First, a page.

WHAT IS A LANDMARK INTERIOR?

The Landmarks Preservation Commission (LPC) received the authority to protect interiors in 1973, through a set of amendments to the original 1965 NYC Landmarks Law, spurred by the 1967 demolition of the original Metropolitan Opera and a proposal to gut Grand Central Terminal. Since then, a total of 117 interiors have been designated in all five boroughs: 94 in Manhattan, 8 in Brooklyn, 8 in the Bronx, 4 in Queens, and 3 in Staten Island. The oldest landmark interior was completed in 1812 (City Hall), the youngest in 1967 (Ford Foundation). As of today, any publicly accessible interior created before 1985 is eligible for designation.

The definition of a landmark could hardly be broader. It must be 30 years old or older, have “special historic or aesthetic interest or value” and, in the case of landmark interiors, be “customarily open or accessible to the public, or to which the public is customarily invited,” language that derives from the 1964 Civil Rights Act. The Law specifically avoids First Amendment entanglements by excluding “places of religious worship,” although many of these interiors are among New York’s finest. An interior includes “architectural style, design, general arrangement and components,” but only fixtures, and not movable furnishings.

Anyone can propose a landmark by submitting a Request for Evaluation to the LPC. Under current practice, the LPC Chair decides which sites to present to the full 11-member Commission, representing each of the five boroughs and composed of at least three architects, one historian, one city planner or landscape architect, and one realtor. After a public hearing, at which anyone can testify, the Commissioners may vote to designate the site as a landmark. All future work on the landmark – restoration, alterations, demolition – must be submitted to the LPC for review and approval.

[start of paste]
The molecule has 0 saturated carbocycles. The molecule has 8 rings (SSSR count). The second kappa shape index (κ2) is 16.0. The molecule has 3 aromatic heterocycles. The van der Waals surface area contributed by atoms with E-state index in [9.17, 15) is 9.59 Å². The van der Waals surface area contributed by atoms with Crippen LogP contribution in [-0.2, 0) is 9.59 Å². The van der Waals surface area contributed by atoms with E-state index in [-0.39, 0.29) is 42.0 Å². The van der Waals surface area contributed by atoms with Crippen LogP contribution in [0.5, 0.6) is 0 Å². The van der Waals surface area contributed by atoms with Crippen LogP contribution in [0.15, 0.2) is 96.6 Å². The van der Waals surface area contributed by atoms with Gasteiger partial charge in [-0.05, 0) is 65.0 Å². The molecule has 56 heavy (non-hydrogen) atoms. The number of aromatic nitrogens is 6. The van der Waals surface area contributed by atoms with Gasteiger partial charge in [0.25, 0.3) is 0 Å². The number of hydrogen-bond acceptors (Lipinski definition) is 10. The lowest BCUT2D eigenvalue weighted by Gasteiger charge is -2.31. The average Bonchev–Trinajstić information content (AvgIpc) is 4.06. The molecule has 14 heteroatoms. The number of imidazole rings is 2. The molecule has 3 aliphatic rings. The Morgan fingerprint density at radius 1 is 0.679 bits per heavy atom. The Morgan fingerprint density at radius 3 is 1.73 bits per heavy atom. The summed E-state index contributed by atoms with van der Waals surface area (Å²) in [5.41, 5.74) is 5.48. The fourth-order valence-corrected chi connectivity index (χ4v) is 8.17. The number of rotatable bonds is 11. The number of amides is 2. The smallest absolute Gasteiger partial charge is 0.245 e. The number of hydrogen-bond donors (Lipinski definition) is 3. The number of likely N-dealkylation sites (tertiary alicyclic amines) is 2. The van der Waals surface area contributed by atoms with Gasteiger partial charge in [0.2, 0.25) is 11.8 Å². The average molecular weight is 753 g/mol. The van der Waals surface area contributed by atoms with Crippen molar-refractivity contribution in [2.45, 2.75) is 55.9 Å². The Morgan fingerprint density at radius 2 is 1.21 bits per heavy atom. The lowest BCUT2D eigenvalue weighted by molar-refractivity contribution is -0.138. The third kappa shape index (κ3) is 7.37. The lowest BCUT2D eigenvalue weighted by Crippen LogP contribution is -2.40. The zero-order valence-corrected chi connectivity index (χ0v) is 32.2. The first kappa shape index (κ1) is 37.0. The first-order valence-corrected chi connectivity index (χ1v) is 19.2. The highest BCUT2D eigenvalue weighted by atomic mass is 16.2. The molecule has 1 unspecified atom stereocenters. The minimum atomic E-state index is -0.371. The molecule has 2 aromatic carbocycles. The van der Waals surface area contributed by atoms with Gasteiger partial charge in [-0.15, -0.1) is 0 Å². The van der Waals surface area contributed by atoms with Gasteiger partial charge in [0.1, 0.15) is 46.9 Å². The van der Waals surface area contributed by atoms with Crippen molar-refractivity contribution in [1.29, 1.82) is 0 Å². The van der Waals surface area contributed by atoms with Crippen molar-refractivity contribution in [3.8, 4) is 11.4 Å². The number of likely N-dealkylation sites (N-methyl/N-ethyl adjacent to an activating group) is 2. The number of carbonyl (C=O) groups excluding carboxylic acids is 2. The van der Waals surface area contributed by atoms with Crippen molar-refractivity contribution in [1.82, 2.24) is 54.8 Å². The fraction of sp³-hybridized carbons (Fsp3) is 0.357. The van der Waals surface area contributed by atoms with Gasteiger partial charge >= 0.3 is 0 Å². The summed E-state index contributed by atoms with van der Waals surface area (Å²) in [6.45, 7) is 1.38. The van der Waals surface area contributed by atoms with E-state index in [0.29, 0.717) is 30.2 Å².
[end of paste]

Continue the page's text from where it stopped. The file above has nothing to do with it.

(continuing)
NYSID_Logo_160pxH

CHANGING USE: THE DILEMMA OF LANDMARK INTERIORS

Wednesday, March 25, 6pm

Hugh Hardy, H3 Hardy Collaboration Architecture; Kitty Hawks, interior designer; and Justin Davidson, architectural critic, will join New York magazine design editor Wendy Goodman in a provocative discussion about the problems faced in preserving landmark interiors in an era of changing needs and a city committed to the pursuit of the new. Register here.

RESCUED, RESTORED, REIMAGINED: NEW YORK’S LANDMARK INTERIORS

Exhibition on view at the New York School of Interior Design Gallery through April 24th. 161 East 69th Street; Tuesday - Saturday, 11am - 6pm. Admission is free. Learn more.

FIND MORE LANDMARK RELATED EVENTS @ NYC LANDMARKS50

A city-wide celebration of the the 50th anniversary of New York City’s Landmarks Preservation Commission, with many events, exhibitions, and programs staged by public and private organizations around the city. Visit nyclandmarks50.org.